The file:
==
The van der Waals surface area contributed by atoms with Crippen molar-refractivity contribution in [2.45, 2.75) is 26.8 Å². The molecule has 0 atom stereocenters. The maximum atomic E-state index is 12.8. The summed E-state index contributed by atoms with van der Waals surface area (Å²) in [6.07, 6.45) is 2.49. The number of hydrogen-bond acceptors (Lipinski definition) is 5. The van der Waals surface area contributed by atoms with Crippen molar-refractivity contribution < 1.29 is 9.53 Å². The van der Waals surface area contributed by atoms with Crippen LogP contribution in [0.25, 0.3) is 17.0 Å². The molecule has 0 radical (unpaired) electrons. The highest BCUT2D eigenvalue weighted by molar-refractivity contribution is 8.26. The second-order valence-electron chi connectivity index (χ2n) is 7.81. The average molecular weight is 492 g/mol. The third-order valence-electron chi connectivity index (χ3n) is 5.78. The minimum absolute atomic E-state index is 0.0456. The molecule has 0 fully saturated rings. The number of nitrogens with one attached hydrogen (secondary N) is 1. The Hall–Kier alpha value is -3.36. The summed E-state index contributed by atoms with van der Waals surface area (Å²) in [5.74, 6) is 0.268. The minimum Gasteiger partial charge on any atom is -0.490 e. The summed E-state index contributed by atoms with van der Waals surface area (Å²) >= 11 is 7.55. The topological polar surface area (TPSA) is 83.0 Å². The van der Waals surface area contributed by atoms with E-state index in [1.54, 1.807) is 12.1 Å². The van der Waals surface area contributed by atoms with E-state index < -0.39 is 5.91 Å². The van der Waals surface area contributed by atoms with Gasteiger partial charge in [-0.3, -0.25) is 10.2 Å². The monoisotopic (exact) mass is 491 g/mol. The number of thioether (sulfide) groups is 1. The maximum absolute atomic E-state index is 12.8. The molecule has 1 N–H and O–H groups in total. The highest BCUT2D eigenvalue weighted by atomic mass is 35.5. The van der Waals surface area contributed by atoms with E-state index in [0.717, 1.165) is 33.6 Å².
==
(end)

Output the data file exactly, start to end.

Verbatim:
The van der Waals surface area contributed by atoms with Crippen molar-refractivity contribution in [2.45, 2.75) is 26.8 Å². The molecule has 0 atom stereocenters. The maximum atomic E-state index is 12.8. The summed E-state index contributed by atoms with van der Waals surface area (Å²) in [6.07, 6.45) is 2.49. The number of hydrogen-bond acceptors (Lipinski definition) is 5. The van der Waals surface area contributed by atoms with Crippen molar-refractivity contribution < 1.29 is 9.53 Å². The van der Waals surface area contributed by atoms with Crippen LogP contribution in [0.25, 0.3) is 17.0 Å². The molecule has 0 radical (unpaired) electrons. The highest BCUT2D eigenvalue weighted by molar-refractivity contribution is 8.26. The second-order valence-electron chi connectivity index (χ2n) is 7.81. The average molecular weight is 492 g/mol. The third-order valence-electron chi connectivity index (χ3n) is 5.78. The minimum absolute atomic E-state index is 0.0456. The molecule has 0 fully saturated rings. The number of nitrogens with one attached hydrogen (secondary N) is 1. The Hall–Kier alpha value is -3.36. The summed E-state index contributed by atoms with van der Waals surface area (Å²) in [5.74, 6) is 0.268. The minimum Gasteiger partial charge on any atom is -0.490 e. The summed E-state index contributed by atoms with van der Waals surface area (Å²) >= 11 is 7.55. The topological polar surface area (TPSA) is 83.0 Å². The van der Waals surface area contributed by atoms with E-state index in [1.54, 1.807) is 12.1 Å². The van der Waals surface area contributed by atoms with E-state index < -0.39 is 5.91 Å². The van der Waals surface area contributed by atoms with Gasteiger partial charge in [-0.3, -0.25) is 10.2 Å². The monoisotopic (exact) mass is 491 g/mol. The number of thioether (sulfide) groups is 1. The maximum absolute atomic E-state index is 12.8. The molecule has 1 N–H and O–H groups in total. The highest BCUT2D eigenvalue weighted by atomic mass is 35.5. The van der Waals surface area contributed by atoms with E-state index in [0.717, 1.165) is 33.6 Å².